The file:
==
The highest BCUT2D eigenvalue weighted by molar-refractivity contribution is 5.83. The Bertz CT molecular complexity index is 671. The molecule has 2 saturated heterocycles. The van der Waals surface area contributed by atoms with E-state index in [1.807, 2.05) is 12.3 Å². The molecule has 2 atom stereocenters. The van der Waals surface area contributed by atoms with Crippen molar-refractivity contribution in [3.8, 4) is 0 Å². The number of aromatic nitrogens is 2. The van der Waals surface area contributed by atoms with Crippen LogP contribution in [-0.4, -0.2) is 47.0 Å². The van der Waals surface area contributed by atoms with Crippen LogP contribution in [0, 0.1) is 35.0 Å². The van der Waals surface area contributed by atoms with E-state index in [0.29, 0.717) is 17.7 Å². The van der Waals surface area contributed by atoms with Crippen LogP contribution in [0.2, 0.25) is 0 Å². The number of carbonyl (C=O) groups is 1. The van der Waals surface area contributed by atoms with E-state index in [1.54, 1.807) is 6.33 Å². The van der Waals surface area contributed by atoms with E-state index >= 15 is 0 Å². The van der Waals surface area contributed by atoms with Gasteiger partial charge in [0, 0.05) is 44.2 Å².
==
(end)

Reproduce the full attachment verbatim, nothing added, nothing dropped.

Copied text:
The highest BCUT2D eigenvalue weighted by molar-refractivity contribution is 5.83. The Bertz CT molecular complexity index is 671. The molecule has 2 saturated heterocycles. The van der Waals surface area contributed by atoms with E-state index in [1.807, 2.05) is 12.3 Å². The molecule has 2 atom stereocenters. The van der Waals surface area contributed by atoms with Crippen molar-refractivity contribution in [3.8, 4) is 0 Å². The number of aromatic nitrogens is 2. The van der Waals surface area contributed by atoms with Crippen LogP contribution in [-0.4, -0.2) is 47.0 Å². The van der Waals surface area contributed by atoms with Crippen LogP contribution in [0, 0.1) is 35.0 Å². The van der Waals surface area contributed by atoms with E-state index in [0.29, 0.717) is 17.7 Å². The van der Waals surface area contributed by atoms with Crippen LogP contribution in [0.2, 0.25) is 0 Å². The number of carbonyl (C=O) groups is 1. The van der Waals surface area contributed by atoms with E-state index in [1.54, 1.807) is 6.33 Å². The van der Waals surface area contributed by atoms with E-state index >= 15 is 0 Å². The van der Waals surface area contributed by atoms with Gasteiger partial charge in [0, 0.05) is 44.2 Å².